Processing images taken from mobile phone cameras is a deceptively expensive task for both service operators and end users. Smartphone cameras have improved dramatically year after year, with even the $150 Redmi Note 7 capable of taking massive 48 megapixel pictures. Uploading these increasingly large files to social media services can quickly consume the data use allotment on an average smartphone plan. By processing huge quantities of images, website operators spend at scale substantial amounts of money on bandwidth and processing time in serverless computing platforms such as AWS Lambda in compressing images.

Smartphones clearly have the processing capabilities required to resize photos, though obtaining high quality image conversations, across platforms–and differing versions of the same platform, for Android–make handling this operation inconsistent between platforms, requiring code duplication and specialized handling for cases such as interpreting and preserving EXIF metadata on conversion. Similarly, native image processing APIs available on smartphone platforms use differing compression libraries, leading to inconsistent quality.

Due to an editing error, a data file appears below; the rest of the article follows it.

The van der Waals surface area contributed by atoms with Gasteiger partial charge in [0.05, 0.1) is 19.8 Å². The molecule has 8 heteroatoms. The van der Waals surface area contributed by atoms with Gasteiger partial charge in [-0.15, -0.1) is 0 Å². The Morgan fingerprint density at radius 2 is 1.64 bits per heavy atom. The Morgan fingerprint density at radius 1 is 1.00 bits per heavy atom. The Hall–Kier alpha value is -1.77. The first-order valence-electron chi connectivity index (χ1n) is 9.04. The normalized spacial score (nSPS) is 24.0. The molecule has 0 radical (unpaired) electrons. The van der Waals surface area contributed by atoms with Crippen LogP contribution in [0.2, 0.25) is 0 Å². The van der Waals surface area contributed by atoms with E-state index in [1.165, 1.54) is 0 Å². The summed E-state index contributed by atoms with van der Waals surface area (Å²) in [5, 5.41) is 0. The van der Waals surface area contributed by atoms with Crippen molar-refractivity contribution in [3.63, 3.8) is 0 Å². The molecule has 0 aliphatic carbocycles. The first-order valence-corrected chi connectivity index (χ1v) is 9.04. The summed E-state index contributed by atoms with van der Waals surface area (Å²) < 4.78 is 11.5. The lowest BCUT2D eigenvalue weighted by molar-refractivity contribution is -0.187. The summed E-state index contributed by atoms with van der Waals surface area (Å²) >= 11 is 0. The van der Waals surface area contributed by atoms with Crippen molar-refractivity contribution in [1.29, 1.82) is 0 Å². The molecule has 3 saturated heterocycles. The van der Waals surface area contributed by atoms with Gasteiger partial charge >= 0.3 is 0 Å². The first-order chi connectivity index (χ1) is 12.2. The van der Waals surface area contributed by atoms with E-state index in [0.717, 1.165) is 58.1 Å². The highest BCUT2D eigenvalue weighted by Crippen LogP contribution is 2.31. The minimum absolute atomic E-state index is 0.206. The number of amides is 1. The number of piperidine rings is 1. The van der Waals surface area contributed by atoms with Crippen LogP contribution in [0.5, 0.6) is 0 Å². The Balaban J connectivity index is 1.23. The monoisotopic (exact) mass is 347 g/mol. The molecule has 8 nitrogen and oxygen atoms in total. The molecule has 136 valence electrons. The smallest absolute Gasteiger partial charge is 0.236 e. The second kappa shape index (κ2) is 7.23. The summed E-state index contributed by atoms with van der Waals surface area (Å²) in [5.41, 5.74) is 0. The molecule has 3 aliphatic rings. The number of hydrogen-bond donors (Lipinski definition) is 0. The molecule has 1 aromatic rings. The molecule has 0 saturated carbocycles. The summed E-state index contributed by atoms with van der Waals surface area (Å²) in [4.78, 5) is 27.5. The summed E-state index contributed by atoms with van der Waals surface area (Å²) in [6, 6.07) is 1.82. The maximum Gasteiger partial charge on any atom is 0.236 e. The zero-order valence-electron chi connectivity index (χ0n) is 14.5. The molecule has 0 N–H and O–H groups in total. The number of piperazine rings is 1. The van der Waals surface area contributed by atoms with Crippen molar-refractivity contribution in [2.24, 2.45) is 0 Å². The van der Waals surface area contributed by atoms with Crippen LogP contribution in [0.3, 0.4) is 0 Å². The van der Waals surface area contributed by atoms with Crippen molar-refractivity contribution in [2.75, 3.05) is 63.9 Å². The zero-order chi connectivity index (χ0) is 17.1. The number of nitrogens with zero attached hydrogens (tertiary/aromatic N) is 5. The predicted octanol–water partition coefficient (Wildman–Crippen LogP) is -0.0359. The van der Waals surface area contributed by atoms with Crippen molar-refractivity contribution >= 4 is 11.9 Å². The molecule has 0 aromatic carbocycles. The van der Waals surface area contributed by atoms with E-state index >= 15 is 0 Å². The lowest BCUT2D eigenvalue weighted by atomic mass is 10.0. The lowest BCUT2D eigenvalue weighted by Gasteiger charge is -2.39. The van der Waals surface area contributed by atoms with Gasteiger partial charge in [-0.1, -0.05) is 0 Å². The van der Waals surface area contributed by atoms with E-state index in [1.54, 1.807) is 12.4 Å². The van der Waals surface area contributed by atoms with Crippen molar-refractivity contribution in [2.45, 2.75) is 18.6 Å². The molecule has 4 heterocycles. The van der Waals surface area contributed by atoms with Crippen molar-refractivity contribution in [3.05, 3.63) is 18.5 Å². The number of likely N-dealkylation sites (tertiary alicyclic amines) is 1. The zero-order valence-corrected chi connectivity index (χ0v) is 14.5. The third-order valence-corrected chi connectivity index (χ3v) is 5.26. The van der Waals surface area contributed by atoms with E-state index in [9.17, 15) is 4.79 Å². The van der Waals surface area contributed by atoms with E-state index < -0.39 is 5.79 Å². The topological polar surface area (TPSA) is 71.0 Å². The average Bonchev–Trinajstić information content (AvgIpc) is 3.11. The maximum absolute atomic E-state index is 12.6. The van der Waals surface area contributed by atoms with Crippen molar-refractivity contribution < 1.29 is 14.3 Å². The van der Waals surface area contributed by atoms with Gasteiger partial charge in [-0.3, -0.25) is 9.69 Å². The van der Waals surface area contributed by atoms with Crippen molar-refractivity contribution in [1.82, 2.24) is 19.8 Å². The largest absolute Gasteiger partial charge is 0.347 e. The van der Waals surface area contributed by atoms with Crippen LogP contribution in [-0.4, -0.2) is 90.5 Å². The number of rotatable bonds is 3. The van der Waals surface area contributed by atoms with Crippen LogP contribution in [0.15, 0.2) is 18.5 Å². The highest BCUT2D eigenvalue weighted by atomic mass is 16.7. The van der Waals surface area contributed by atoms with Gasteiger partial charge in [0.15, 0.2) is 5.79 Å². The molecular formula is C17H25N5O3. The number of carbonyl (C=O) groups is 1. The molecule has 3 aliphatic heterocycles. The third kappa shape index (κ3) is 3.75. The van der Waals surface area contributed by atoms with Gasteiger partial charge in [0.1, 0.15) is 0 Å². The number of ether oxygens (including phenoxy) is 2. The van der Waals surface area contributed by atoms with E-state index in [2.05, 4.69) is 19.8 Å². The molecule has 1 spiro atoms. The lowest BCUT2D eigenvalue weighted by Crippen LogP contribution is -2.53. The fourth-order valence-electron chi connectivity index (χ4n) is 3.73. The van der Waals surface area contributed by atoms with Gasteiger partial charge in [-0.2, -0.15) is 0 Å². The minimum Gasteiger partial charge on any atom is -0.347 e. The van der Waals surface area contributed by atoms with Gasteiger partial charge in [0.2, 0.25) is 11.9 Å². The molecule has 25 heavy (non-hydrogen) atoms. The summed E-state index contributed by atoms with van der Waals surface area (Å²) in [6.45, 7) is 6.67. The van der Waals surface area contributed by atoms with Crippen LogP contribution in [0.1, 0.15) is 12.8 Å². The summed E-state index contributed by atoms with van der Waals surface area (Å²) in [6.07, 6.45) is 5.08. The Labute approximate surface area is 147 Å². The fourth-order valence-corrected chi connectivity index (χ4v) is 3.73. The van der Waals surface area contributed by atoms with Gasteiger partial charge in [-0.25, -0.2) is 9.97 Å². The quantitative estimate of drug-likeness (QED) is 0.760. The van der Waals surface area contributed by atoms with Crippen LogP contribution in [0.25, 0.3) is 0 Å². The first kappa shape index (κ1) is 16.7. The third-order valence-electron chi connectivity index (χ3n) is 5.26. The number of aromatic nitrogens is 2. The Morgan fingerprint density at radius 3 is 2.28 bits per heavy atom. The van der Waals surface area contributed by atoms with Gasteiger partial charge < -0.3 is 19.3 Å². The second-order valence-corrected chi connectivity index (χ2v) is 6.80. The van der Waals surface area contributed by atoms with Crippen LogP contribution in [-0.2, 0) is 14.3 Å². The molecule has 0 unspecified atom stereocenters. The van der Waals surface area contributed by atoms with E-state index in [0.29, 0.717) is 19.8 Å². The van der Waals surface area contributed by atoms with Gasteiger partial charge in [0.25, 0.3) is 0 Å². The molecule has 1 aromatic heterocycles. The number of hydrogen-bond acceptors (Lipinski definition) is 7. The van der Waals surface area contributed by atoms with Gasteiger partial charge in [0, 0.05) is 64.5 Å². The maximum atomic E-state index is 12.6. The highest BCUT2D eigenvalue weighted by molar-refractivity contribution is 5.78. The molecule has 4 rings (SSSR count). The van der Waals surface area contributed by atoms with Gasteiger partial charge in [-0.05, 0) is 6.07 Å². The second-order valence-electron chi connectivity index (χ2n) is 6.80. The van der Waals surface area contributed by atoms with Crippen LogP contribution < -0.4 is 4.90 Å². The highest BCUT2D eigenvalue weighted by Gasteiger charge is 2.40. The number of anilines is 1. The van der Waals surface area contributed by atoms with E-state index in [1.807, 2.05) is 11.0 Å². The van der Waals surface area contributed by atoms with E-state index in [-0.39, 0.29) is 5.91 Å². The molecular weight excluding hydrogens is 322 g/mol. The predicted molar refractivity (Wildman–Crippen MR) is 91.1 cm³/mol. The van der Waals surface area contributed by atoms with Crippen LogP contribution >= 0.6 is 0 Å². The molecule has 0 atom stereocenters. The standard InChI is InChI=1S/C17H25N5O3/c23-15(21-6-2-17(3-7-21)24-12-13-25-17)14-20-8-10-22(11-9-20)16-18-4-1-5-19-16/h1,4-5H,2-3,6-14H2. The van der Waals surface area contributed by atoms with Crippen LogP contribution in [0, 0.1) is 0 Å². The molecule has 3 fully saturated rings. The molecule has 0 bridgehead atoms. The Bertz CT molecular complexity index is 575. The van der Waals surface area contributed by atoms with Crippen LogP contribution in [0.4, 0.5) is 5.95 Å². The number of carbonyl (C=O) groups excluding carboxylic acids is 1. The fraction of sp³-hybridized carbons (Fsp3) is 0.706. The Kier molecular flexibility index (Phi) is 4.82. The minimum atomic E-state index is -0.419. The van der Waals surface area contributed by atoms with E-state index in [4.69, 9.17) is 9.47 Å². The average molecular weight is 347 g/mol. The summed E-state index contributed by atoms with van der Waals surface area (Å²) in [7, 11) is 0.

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Spectrum, an open source image processing library from Facebook, aims to give developers the ability to perform image transformation client-side, with predictable, repeatable results on different platforms. The library can be integrated into Android or iOS apps, and uses C/C++ code for higher performance with Java and Objective-C wrapper APIs for integration ease. Spectrum’s API is declarative, allowing developers to define the target output characteristics, leaving the work of formulating settings to achieve that goal to the library itself.

Spectrum utilizes the latest version of MozJPEG, which is tuned for high performance in aspects of the JPEG standard, where other implementations fall flat or require extensive custom tuning to achieve. Most notably, MozJPEG extensively tunes JPEG quantization tables, prioritizing more accurate color reproduction over preservation of tiny details. This reduces color banding, making photos look better on high-DPI displays. Use of MozJPEG also allows for more complex encoding–which requires more processing time–but provides smaller files.

According to Facebook, use of Spectrum “allows a reduction of up to 15% in upload file size compared to a baseline encoder.”

Developers can get started with documentation the library here, with the library itself available on GitHub.

The big takeaways for tech leaders:

  • Spectrum can be used as part of smartphone apps, reducing data usage and server-side processing time to resize photos.
  • Use of Spectrum “allows a reduction of up to 15% in upload file size compared to a baseline encoder.” –Facebook, 2019